Sat. Aug 13th, 2022

The sixth annual Latino Communities Conference took place in Sykes Student Union on Sept. 16. This year’s theme, “Creando Alianzas Entre Comunidades” or “Creating Alliances Across Communities,” was echoed throughout the day in a series of presentations, speeches, and performances.

Starting at 9:30 a.m. and concluding at 6 p.m., attendees of the conference were able to pick and choose from over 30 eye-opening, informative presentations. A keynote speech was given at lunchtime by Dr. Carlos Vargas-Aburto, the acting president of Kutztown University. The other presentations, given by members of West Chester University and influential members of the surrounding community, discussed an array of pertinent issues, challenges, and solutions facing our country’s growing Latino population.

Vargas-Aburto explained the 28 percent increase in Latino enrollment at Kutztown over a five-year period. This increase mirrors an overall trend in Southeastern Pennsylvania and the greater United States. Kutztown has taken these trends in stride, by working diligently to increase the retention rates of its Latino students.

On a similar note, Dr. Idna Corbett, the Dean of WCU’s Undergraduate Student Support Services, and Angela DellaValle, an ESL Department Head for Upper Merion Area School District and adjunct faculty member of WCU, presented “Explaining the Achievement Gap for Latinos in High School and College.” The talk built from Vargas-Aburto’s message. It gave audience members an idea of pervasive misconceptions about Latino students in the U.S. and how they affect the students’ performance in high school and, subsequently, their ability to matriculate in college. Corbett and DellaValle’s overwhelming message was to challenge these misconceptions and respect each student as a unique individual. “Wherever you are in your place to affect change, you need to do so,” DellaValle urged the audience.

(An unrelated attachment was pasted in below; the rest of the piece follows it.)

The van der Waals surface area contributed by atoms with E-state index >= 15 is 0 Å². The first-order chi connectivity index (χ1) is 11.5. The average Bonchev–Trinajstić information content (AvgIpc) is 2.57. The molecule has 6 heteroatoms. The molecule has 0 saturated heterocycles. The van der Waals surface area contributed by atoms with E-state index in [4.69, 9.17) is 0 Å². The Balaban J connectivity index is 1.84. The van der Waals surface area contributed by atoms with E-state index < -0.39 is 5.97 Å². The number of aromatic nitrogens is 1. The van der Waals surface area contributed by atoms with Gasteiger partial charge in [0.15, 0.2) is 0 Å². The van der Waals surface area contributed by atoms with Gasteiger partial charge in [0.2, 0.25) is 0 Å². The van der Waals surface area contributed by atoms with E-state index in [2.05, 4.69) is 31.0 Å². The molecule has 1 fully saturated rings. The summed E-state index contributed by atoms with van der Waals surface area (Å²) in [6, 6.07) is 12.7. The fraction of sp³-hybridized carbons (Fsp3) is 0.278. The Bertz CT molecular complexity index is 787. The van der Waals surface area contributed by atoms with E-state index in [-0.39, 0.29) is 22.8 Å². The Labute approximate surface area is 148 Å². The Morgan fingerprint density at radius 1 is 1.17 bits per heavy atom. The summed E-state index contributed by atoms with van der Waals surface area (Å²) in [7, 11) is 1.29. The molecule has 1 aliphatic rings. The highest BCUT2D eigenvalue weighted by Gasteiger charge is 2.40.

Many students contributed to the success of the conference by sharing their experiences, either as members or allies of the Latino community. Emily Polefka, a senior English BSED and Special Education major at West Chester, gave a presentation entitled, “My Teaching Experience in the Urban Latino Community.” This past summer, Polefka joined over 200 students from West Chester and other schools for a Special Education seminar. She was placed at Edison High School in Northeast Philadelphia. There, she was able to teach and observe Latino students facing challenges with the English language. “My presentation centered around what I learned as a teacher throughout that experience and how I can best prepare myself to give equal and fair education to students from all walks of life,” Polefka stated. “It was inspiring to work with these students on a daily basis.”

The conference worked double-duty, not only providing attendees with information but also enlightening them to various cultural experiences as well. During a break in the conference from 3:15 p.m. to 4:15 p.m., the sounds of the WCU Latin Jazz Ensemble could be heard all throughout Sykes. Students waiting in line at Java City or relaxing in the commuter lounge were energized by the ensemble’s performance, which has been a mainstay of the conference since its inaugural year in 2009.

The Calpulli Cezontle Cuicatl also provided a glimpse into the rich artistic culture of Latin America with their performance of traditional Aztec dance and discussion of Aztec and Mexican culture. 

By the end of the day, West Chester University’s Latino Communities Conference left attendees with both a comprehensive understanding of our Latino students, neighbors, and friends and the pressing desire to be a positive force for change in their communities.

Molly Herbison is a fourth-year student majoring in English. She can be reached at MH757997@wcupa.edu.

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